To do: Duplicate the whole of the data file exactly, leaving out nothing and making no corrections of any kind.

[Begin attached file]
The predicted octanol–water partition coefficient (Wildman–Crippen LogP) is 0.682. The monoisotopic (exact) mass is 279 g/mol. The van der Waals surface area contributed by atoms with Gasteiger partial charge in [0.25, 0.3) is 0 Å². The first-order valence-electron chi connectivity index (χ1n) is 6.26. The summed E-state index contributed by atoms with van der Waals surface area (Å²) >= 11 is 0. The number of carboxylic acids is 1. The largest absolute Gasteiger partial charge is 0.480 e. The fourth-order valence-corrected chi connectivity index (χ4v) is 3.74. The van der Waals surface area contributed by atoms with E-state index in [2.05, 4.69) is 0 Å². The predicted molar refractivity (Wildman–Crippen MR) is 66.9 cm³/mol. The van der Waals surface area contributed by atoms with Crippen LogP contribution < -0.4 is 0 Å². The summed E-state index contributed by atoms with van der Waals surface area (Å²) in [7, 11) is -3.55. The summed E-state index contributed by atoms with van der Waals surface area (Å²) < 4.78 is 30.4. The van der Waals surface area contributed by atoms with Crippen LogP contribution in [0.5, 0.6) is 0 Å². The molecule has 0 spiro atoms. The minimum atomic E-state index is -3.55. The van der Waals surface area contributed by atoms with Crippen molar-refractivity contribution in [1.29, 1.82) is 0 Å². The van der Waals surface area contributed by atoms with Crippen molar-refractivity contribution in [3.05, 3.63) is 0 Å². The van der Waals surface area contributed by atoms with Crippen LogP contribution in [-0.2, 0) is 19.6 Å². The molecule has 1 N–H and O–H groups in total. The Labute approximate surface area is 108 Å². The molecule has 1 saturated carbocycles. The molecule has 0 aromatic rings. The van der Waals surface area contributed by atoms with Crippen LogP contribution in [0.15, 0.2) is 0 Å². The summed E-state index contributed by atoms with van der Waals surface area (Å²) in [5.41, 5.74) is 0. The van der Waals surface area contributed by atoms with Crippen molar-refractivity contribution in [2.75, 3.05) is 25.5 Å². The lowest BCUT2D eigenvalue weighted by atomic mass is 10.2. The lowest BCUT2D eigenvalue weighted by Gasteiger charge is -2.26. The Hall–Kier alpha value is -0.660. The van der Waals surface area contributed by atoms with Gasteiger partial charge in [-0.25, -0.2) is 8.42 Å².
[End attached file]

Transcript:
The predicted octanol–water partition coefficient (Wildman–Crippen LogP) is 0.682. The monoisotopic (exact) mass is 279 g/mol. The van der Waals surface area contributed by atoms with Gasteiger partial charge in [0.25, 0.3) is 0 Å². The first-order valence-electron chi connectivity index (χ1n) is 6.26. The summed E-state index contributed by atoms with van der Waals surface area (Å²) >= 11 is 0. The number of carboxylic acids is 1. The largest absolute Gasteiger partial charge is 0.480 e. The fourth-order valence-corrected chi connectivity index (χ4v) is 3.74. The van der Waals surface area contributed by atoms with E-state index in [2.05, 4.69) is 0 Å². The predicted molar refractivity (Wildman–Crippen MR) is 66.9 cm³/mol. The van der Waals surface area contributed by atoms with Crippen LogP contribution < -0.4 is 0 Å². The summed E-state index contributed by atoms with van der Waals surface area (Å²) in [7, 11) is -3.55. The summed E-state index contributed by atoms with van der Waals surface area (Å²) < 4.78 is 30.4. The van der Waals surface area contributed by atoms with Crippen LogP contribution in [0.5, 0.6) is 0 Å². The molecule has 0 spiro atoms. The minimum atomic E-state index is -3.55. The van der Waals surface area contributed by atoms with Crippen molar-refractivity contribution in [1.29, 1.82) is 0 Å². The van der Waals surface area contributed by atoms with Crippen molar-refractivity contribution in [3.05, 3.63) is 0 Å². The van der Waals surface area contributed by atoms with Crippen LogP contribution in [-0.2, 0) is 19.6 Å². The molecule has 1 N–H and O–H groups in total. The Labute approximate surface area is 108 Å². The molecule has 1 saturated carbocycles. The molecule has 0 aromatic rings. The van der Waals surface area contributed by atoms with Crippen LogP contribution in [0.15, 0.2) is 0 Å². The summed E-state index contributed by atoms with van der Waals surface area (Å²) in [5.41, 5.74) is 0. The van der Waals surface area contributed by atoms with Crippen molar-refractivity contribution in [2.75, 3.05) is 25.5 Å². The lowest BCUT2D eigenvalue weighted by atomic mass is 10.2. The lowest BCUT2D eigenvalue weighted by Gasteiger charge is -2.26. The Hall–Kier alpha value is -0.660. The van der Waals surface area contributed by atoms with Gasteiger partial charge in [-0.25, -0.2) is 8.42 Å².